1. I love this post my dear friend. The idea that things are “waiting for us to find them”…dreams and things. I don’t have a personal relationship with St. Anthony~however, after spending a month in Mexico with a foreign exchange student right after I graduated high school, found me very interested in Sainthood. The family was determined I’d convert to Catholicism. Upon feeling as if my plane was going to crash, I clutched the rosary 📿 my friend’s mom had given me. And I prayed to St. Anthony when losing both my keys AND credit card in my early 30’s. I’d have a hard time losing my good hiking boots or favorite shoes. In my moves before RV life I did lose a few items that I wonder about today. Perhaps they’re with your Garmin~waiting to be found. I’m the meantime I’ll stand by you and keep finding the unexpected and embracing these new things while we search on our journey. ❤️💙🥰💛

    • This was such an imaginative, whimsical piece, I can’t tell how serious you were about praying to St. Anthony. I do hope you know there’s Someone better to pray to, actually the only One to pray to, and there’s no queue with Him! Jesus hears us the moment we call on Him. I’m not sure how He does it with so many people praying at once, but He also said His Father has numbered the hairs on our heads, so I guess His intellect leaves ours in the dust. Seriously, pray to Him and see how He responds. He usually either gives me what I desire, or take me somewhere else for something way better. So often that “something better” is Himself. ❤️

      • Gentle humour mostly, but in all seriousness, I was asking St Anthony for help because someone said to do that when I was a child and it worked, has worked a number of times. Whether that is because prayer centres the focus and therefore it makes the search more powerful, leading to a better outcome or because praying relaxes the mind and then it is better able to recollect where you put something I’m not sure – then there is the other alternative – St Anthony delivers the lost item into a location or triggers a memory and we find the lost item. I believe all these things may be a part of a greater truth. Just as the Bible is. I tend to read the Bible as a metaphorical interpretation that delivers messages via storytelling and parable which is the best way for we folk who love a good story to grasp and remember a moral or lesson. I quite enjoy hearing how people directly implement the messages of the Bible into their lives and how they interpret what they read and then use that message to create change or find support and faith. Your blog is a perfect example of that and you write in a very relatable style.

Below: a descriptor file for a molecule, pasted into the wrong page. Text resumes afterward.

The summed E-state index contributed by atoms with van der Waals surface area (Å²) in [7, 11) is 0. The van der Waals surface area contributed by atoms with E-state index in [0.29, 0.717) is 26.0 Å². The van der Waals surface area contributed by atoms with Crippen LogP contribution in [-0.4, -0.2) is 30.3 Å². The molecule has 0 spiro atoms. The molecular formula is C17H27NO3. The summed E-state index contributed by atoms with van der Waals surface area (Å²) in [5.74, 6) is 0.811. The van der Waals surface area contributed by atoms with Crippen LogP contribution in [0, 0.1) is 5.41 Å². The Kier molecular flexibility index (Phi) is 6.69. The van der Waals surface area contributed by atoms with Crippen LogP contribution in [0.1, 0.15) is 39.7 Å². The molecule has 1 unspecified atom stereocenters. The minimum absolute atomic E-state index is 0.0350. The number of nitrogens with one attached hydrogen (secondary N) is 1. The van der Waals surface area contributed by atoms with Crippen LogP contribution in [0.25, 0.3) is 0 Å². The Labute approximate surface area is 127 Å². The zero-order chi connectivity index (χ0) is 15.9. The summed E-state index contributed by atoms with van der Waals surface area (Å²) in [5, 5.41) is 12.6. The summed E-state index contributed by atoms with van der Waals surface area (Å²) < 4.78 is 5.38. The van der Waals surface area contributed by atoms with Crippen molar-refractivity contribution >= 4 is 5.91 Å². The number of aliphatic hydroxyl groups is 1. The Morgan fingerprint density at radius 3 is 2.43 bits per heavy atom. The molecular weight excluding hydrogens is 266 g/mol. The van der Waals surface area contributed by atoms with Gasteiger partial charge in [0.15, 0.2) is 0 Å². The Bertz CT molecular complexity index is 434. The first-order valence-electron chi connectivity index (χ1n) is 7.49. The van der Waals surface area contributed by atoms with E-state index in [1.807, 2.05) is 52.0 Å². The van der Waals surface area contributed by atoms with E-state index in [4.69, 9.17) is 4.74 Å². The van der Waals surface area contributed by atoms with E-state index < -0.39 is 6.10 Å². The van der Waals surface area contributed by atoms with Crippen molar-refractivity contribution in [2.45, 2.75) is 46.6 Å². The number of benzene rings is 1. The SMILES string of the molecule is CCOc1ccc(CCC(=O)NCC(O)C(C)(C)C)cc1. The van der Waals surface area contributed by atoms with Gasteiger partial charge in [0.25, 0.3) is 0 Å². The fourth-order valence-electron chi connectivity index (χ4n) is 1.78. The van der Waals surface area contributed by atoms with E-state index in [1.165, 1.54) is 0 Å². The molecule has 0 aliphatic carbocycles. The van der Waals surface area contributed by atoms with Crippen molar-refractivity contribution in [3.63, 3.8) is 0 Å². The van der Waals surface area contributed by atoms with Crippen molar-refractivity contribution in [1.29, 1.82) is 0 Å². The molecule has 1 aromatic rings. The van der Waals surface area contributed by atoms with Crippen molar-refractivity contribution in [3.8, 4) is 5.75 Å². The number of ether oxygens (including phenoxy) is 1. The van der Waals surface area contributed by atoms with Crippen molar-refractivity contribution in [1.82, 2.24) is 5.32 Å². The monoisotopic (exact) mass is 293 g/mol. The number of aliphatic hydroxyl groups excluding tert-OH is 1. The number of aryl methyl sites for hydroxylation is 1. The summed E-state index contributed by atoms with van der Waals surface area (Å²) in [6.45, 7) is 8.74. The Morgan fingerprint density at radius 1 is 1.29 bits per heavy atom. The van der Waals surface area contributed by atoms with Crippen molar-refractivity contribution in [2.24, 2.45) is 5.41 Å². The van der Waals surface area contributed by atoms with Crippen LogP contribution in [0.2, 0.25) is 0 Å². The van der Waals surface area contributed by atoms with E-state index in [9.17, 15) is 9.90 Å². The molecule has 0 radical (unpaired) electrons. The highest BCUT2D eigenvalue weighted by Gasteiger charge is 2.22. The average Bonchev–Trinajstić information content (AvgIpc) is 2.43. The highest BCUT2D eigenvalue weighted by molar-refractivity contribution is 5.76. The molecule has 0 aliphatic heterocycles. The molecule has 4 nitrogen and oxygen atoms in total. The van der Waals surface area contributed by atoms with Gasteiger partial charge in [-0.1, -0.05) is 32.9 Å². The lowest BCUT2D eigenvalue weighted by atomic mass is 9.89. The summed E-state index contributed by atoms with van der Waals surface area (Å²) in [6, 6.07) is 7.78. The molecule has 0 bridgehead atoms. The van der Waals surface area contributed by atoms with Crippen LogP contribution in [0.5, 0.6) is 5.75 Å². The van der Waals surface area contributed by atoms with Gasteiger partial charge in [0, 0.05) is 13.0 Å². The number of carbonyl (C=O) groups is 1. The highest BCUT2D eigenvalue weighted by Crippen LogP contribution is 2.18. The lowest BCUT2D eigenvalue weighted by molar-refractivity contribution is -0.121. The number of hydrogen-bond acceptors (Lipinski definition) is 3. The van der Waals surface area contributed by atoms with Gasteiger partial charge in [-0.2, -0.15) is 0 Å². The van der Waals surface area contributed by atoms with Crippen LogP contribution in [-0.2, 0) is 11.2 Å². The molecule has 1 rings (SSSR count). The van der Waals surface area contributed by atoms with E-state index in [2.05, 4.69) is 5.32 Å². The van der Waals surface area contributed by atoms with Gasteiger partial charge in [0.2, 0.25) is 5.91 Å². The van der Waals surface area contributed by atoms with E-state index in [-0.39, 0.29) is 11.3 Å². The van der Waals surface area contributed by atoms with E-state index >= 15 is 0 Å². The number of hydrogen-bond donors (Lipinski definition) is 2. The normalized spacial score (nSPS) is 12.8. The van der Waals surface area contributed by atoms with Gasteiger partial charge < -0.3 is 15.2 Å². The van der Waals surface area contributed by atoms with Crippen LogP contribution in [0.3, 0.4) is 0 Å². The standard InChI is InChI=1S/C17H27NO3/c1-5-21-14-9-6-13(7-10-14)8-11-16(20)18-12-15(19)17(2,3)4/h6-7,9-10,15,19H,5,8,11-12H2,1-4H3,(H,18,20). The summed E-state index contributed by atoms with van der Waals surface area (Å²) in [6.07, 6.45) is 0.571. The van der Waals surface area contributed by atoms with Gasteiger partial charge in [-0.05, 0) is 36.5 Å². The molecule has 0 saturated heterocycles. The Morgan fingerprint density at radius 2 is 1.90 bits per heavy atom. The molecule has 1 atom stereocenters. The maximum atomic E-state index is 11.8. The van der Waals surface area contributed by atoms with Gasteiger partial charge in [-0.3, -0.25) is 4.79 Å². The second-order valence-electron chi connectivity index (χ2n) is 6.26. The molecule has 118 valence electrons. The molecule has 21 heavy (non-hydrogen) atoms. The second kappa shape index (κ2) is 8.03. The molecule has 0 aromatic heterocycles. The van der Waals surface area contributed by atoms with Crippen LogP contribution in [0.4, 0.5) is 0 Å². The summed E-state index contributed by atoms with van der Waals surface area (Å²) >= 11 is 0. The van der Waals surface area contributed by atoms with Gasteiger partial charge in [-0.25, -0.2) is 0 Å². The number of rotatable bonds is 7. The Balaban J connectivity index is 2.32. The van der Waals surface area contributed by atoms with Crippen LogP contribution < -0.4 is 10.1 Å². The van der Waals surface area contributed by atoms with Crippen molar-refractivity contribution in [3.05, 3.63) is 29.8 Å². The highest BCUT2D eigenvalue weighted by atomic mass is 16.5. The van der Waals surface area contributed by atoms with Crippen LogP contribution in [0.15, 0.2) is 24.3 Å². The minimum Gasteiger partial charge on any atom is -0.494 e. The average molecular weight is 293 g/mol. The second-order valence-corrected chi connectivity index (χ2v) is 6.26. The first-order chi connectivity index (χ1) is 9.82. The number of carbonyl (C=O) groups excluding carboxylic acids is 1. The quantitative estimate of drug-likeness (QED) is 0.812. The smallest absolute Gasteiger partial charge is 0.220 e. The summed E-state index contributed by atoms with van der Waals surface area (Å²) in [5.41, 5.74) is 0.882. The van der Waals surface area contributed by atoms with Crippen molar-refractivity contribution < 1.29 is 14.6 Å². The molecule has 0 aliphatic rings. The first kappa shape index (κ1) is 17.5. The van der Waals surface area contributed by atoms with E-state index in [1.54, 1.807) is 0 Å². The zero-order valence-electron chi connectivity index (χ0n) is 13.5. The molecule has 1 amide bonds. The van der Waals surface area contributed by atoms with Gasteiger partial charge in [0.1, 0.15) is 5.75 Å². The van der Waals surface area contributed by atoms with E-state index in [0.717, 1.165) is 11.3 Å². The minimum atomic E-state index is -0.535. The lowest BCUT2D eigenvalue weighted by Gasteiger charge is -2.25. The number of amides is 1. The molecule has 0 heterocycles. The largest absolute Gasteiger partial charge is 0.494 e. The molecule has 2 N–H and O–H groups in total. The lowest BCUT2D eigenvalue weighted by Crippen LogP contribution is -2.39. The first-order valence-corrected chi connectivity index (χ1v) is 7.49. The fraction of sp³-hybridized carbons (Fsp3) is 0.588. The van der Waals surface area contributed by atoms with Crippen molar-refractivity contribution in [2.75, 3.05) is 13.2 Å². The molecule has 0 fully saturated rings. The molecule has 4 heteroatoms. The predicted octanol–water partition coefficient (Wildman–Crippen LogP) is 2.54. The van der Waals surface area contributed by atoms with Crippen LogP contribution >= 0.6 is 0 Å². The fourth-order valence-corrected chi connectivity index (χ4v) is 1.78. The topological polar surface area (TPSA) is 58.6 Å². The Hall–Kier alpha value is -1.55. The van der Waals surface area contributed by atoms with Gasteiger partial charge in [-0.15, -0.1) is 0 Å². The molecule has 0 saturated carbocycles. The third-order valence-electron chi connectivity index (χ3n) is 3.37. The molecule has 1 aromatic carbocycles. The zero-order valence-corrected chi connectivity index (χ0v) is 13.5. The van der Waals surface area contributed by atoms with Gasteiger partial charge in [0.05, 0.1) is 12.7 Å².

Thanks for the tip regarding the fact I can reach higher up the ladder for help. I hadn’t thought of that though it makes perfect sense, still haven’t found my watch and although it is very low on the priorities of this world, perhaps he could spare a minute. Thanks so much for reading and your lovely thoughtful reply.

  2. Forgetting where we have placed something can be quite frustrating. St. Anthony says not to try so hard to find your Garmin hiking watch. Just let it go and it’ll come back to you 🙂